In recent years, States have faced a growing number of challenges as they implement the IDEA Part C early intervention and Part B preschool programs. In addition to the economic and fiscal challenges at the State and local levels, States are seeing an increase in the number of infants, toddlers, and preschool children with complex needs who are eligible for services under IDEA Part C early intervention and Part B preschool programs (Part C State Performance Plan (SPP)/Annual Performance Report (APR) 2011 Indicator Analyses, FFY 2009-10; Part B SPP/APR 2011 Indicator Analyses, FFY 2009-10). Moreover, given the complexity of and interplay between these programs, many States struggle with difficult systems issues, such as: (1) Ensuring that all children eligible for services under Part C of IDEA are identified and evaluated or screened; (2) maximizing all available funding sources for IDEA Part C services; (3) improving transition services for children who are first served under an IDEA Part C program and then receive IDEA Part B preschool services; (4) collecting valid and reliable child and family outcome data under IDEA Part C early intervention and Part B preschool programs to inform program improvement; and (5) coordinating with other early childhood programs (Infant and Toddler Coordinators Association Tipping Points Survey, 2011; Part C SPP/APR 2011 Indicator Analyses, FFY 2009-10; Part B SPP/APR 2011 Indicator Analyses, FFY 2009-10).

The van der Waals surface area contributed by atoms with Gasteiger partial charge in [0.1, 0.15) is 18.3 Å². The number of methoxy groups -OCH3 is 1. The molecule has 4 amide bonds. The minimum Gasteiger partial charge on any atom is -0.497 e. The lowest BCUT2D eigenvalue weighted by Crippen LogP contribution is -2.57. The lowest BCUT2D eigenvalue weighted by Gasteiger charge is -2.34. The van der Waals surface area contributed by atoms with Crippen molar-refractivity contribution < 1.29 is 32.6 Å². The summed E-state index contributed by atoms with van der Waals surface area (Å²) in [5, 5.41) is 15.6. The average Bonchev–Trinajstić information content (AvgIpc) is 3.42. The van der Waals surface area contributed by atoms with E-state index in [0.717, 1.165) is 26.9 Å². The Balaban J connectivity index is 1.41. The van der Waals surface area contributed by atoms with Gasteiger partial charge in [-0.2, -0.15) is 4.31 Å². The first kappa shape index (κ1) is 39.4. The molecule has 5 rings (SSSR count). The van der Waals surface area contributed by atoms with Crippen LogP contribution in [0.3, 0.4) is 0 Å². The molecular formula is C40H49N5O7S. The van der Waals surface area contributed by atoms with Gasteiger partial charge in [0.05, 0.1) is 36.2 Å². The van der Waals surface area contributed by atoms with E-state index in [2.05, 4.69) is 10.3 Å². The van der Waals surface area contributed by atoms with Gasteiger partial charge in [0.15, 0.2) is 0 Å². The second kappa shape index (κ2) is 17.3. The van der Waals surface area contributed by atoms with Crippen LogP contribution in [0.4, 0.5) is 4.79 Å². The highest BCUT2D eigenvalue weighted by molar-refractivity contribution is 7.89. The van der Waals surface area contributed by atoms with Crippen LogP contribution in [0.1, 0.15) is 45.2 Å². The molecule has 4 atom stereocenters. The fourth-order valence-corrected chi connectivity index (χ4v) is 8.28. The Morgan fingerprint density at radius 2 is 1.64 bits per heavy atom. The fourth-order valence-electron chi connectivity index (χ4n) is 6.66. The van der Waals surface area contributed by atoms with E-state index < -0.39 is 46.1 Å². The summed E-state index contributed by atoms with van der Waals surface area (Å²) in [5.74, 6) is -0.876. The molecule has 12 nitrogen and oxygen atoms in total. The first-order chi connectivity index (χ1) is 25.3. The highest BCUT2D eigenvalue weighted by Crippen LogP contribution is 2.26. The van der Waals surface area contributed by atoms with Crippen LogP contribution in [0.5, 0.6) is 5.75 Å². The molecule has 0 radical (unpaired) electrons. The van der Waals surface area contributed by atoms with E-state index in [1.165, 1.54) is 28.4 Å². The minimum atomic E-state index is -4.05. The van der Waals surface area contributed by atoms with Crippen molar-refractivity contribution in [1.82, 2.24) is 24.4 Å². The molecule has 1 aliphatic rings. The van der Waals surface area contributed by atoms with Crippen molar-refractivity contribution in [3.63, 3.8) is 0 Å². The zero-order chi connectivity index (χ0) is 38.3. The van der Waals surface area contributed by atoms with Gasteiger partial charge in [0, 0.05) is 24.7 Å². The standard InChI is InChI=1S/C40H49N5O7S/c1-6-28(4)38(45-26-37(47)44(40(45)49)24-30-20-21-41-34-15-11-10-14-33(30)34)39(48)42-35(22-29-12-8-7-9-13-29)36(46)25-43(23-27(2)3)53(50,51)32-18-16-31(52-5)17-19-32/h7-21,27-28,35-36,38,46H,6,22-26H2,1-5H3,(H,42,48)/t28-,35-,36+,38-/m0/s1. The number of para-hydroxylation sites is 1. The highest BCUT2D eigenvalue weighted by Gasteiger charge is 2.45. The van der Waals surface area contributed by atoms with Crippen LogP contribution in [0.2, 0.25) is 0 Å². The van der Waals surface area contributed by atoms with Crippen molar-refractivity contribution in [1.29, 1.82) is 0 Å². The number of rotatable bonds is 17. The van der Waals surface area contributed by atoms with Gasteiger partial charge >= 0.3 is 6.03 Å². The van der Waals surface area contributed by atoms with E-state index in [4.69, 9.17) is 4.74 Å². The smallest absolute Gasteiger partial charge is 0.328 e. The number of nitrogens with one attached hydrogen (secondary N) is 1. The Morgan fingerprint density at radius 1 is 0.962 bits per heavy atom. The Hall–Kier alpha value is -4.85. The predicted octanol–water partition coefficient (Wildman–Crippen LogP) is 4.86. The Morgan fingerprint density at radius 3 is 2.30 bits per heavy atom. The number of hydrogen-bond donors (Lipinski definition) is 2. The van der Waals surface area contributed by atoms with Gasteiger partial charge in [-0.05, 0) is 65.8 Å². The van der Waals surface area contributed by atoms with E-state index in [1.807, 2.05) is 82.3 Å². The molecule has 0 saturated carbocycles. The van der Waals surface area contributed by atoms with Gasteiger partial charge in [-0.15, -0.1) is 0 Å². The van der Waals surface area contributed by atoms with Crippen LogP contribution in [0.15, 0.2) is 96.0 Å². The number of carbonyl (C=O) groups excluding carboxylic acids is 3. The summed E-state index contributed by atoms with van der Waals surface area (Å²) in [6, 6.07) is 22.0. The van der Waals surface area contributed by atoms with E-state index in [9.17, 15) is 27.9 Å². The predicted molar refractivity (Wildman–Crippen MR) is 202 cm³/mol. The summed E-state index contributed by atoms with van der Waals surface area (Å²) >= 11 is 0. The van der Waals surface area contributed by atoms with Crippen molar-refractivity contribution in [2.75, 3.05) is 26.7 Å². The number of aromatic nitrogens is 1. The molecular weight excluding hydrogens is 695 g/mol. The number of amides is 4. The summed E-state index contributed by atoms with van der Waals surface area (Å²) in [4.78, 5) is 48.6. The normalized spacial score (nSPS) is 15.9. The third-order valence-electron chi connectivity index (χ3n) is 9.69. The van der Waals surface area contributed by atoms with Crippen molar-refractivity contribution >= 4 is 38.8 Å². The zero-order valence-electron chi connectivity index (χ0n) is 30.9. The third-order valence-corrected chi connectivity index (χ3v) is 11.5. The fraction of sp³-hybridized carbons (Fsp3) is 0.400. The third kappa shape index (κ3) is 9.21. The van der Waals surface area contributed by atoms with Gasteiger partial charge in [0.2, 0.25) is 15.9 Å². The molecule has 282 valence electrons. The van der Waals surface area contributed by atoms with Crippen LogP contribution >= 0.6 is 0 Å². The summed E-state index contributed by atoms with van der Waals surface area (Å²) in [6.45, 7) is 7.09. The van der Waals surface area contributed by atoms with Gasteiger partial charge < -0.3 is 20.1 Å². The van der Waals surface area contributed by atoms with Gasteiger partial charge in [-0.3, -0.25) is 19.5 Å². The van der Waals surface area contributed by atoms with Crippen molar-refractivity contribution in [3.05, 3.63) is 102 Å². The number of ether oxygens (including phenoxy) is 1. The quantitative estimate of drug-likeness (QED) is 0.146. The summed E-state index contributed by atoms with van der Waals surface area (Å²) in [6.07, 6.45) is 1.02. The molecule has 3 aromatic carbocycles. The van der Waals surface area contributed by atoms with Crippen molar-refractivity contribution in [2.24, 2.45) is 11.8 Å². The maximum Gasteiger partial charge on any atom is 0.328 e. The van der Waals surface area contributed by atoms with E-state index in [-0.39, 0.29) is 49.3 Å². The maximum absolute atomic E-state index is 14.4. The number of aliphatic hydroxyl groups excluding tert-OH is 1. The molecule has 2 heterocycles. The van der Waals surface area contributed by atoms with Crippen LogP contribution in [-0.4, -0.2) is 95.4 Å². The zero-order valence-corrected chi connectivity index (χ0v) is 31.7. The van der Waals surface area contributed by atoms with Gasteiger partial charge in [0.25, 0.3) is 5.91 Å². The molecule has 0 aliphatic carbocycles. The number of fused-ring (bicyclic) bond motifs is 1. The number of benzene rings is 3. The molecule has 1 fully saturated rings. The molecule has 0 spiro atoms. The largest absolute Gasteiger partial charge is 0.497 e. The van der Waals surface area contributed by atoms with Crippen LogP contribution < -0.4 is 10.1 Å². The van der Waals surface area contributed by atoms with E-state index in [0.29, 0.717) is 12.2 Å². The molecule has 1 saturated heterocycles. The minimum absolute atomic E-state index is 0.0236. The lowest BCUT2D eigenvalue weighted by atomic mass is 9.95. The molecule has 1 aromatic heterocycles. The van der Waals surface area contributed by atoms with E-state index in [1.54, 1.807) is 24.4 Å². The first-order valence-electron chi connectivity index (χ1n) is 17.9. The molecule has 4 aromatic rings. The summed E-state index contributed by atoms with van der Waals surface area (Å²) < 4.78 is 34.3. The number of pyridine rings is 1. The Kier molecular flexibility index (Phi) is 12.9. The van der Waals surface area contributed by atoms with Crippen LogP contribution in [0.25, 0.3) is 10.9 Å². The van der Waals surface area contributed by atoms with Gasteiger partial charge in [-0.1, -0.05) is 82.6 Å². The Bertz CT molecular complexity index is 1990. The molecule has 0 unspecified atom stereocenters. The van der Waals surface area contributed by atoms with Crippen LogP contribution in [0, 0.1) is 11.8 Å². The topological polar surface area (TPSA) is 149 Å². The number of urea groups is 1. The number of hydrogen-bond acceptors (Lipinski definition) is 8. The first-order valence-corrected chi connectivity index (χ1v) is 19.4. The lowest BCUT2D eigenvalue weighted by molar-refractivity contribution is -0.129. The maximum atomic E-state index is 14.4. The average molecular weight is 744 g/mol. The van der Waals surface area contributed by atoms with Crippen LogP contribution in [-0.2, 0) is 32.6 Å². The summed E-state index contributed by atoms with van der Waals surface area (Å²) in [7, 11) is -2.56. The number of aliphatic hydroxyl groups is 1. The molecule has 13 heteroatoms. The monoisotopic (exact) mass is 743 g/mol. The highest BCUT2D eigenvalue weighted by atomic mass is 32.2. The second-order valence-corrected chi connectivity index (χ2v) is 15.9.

To meet the challenges of implementing IDEA Part C early intervention and Part B preschool programs, program administrators must understand the elements that are necessary to implement high-quality early intervention and preschool programs effectively and efficiently. Ensuring that Part C early intervention and Part B preschool programs are coordinating with other early childhood programs in a State is one such element that could increase a program's effectiveness and efficiency. However, developing a coordinated and integrated early childhood system within a State is a significant challenge because there are multiple early childhood programs (e.g., IDEA Part C early intervention; IDEA Part B preschool; Head Start; Early Head Start; child care; State-funded Pre-K programs) administered by different agencies with different policies, procedures, and funding streams, and infants, toddlers, and preschool children with disabilities are often served by more than one of these programs at a time. Overcoming this overarching challenge to provide a coordinated and integrated early childhood system is critical to ensuring that infants, toddlers, and preschool children with disabilities and their families receive high-quality services from the array of early childhood programs that are available to serve them. As States continue to work towards designing and implementing a coordinated and integrated system of early childhood programs and services through such initiatives as the Race To the Top--Early Learning Challenge (RTT-ELC), it is critical that support be provided to the IDEA Part C early intervention and Part B preschool programs to assist them in aligning resources and policies across multiple levels (e.g., State, regional, local) of the early childhood service system. Such support would help these programs reduce inefficiencies across early childhood programs, and improve the quality of services for infants, toddlers, and preschool children with disabilities and their families.